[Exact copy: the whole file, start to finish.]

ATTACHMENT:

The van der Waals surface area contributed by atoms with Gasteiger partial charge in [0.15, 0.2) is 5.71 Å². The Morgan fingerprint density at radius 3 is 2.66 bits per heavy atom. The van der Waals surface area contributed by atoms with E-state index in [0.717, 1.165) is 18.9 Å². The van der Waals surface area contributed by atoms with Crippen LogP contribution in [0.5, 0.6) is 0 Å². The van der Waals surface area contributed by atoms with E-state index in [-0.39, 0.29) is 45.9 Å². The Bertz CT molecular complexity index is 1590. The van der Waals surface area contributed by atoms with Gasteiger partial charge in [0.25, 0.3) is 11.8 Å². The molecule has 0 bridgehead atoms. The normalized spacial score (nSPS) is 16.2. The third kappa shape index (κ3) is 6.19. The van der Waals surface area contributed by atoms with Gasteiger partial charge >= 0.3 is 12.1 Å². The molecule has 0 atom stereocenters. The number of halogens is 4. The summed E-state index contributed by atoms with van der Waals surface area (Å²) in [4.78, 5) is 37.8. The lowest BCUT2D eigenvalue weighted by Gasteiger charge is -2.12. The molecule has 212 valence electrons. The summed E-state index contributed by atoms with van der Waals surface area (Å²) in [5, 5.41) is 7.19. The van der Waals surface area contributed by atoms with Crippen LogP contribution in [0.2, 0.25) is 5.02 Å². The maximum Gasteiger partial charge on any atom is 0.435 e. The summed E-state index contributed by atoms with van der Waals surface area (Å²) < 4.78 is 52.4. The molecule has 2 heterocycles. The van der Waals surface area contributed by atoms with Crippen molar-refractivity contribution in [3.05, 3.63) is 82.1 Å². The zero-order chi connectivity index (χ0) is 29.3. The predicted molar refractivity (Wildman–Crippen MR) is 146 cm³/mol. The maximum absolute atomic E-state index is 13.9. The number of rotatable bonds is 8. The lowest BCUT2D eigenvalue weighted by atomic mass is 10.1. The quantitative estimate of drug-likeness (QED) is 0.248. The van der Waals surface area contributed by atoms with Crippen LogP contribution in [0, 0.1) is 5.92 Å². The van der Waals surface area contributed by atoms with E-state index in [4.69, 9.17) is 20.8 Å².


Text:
The van der Waals surface area contributed by atoms with Gasteiger partial charge in [0.15, 0.2) is 5.71 Å². The Morgan fingerprint density at radius 3 is 2.66 bits per heavy atom. The van der Waals surface area contributed by atoms with E-state index in [0.717, 1.165) is 18.9 Å². The van der Waals surface area contributed by atoms with Crippen LogP contribution in [0.5, 0.6) is 0 Å². The van der Waals surface area contributed by atoms with E-state index in [-0.39, 0.29) is 45.9 Å². The Bertz CT molecular complexity index is 1590. The van der Waals surface area contributed by atoms with Gasteiger partial charge in [0.25, 0.3) is 11.8 Å². The molecule has 0 bridgehead atoms. The normalized spacial score (nSPS) is 16.2. The third kappa shape index (κ3) is 6.19. The van der Waals surface area contributed by atoms with Gasteiger partial charge >= 0.3 is 12.1 Å². The molecule has 0 atom stereocenters. The number of halogens is 4. The summed E-state index contributed by atoms with van der Waals surface area (Å²) in [4.78, 5) is 37.8. The lowest BCUT2D eigenvalue weighted by Gasteiger charge is -2.12. The molecule has 212 valence electrons. The summed E-state index contributed by atoms with van der Waals surface area (Å²) in [5, 5.41) is 7.19. The van der Waals surface area contributed by atoms with Crippen LogP contribution in [0.2, 0.25) is 5.02 Å². The maximum Gasteiger partial charge on any atom is 0.435 e. The summed E-state index contributed by atoms with van der Waals surface area (Å²) < 4.78 is 52.4. The molecule has 2 heterocycles. The van der Waals surface area contributed by atoms with Crippen molar-refractivity contribution in [3.05, 3.63) is 82.1 Å². The zero-order chi connectivity index (χ0) is 29.3. The predicted molar refractivity (Wildman–Crippen MR) is 146 cm³/mol. The maximum absolute atomic E-state index is 13.9. The number of rotatable bonds is 8. The lowest BCUT2D eigenvalue weighted by atomic mass is 10.1. The quantitative estimate of drug-likeness (QED) is 0.248. The van der Waals surface area contributed by atoms with Crippen LogP contribution in [0, 0.1) is 5.92 Å². The van der Waals surface area contributed by atoms with E-state index in [4.69, 9.17) is 20.8 Å².